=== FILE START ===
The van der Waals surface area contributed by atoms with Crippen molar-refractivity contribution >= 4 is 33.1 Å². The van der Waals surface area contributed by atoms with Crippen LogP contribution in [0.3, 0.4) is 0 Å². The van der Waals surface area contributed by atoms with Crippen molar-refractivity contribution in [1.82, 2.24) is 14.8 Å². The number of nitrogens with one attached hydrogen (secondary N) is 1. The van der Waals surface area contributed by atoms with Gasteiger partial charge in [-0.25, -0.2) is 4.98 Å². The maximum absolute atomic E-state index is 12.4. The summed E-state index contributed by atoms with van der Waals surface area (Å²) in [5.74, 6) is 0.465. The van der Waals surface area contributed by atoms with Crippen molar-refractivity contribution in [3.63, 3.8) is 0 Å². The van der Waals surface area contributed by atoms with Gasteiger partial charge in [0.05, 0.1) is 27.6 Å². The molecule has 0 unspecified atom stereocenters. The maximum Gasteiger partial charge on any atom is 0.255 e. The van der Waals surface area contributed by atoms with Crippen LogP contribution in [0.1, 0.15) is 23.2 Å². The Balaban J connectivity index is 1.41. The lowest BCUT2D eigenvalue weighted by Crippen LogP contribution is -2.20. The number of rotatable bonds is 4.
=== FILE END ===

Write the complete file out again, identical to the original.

The van der Waals surface area contributed by atoms with Crippen molar-refractivity contribution >= 4 is 33.1 Å². The van der Waals surface area contributed by atoms with Crippen LogP contribution in [0.3, 0.4) is 0 Å². The van der Waals surface area contributed by atoms with Crippen molar-refractivity contribution in [1.82, 2.24) is 14.8 Å². The number of nitrogens with one attached hydrogen (secondary N) is 1. The van der Waals surface area contributed by atoms with Gasteiger partial charge in [-0.25, -0.2) is 4.98 Å². The maximum absolute atomic E-state index is 12.4. The summed E-state index contributed by atoms with van der Waals surface area (Å²) in [5.74, 6) is 0.465. The van der Waals surface area contributed by atoms with Crippen molar-refractivity contribution in [3.63, 3.8) is 0 Å². The van der Waals surface area contributed by atoms with Gasteiger partial charge in [0.05, 0.1) is 27.6 Å². The molecule has 0 unspecified atom stereocenters. The maximum Gasteiger partial charge on any atom is 0.255 e. The van der Waals surface area contributed by atoms with Crippen LogP contribution in [0.1, 0.15) is 23.2 Å². The Balaban J connectivity index is 1.41. The lowest BCUT2D eigenvalue weighted by Crippen LogP contribution is -2.20. The number of rotatable bonds is 4.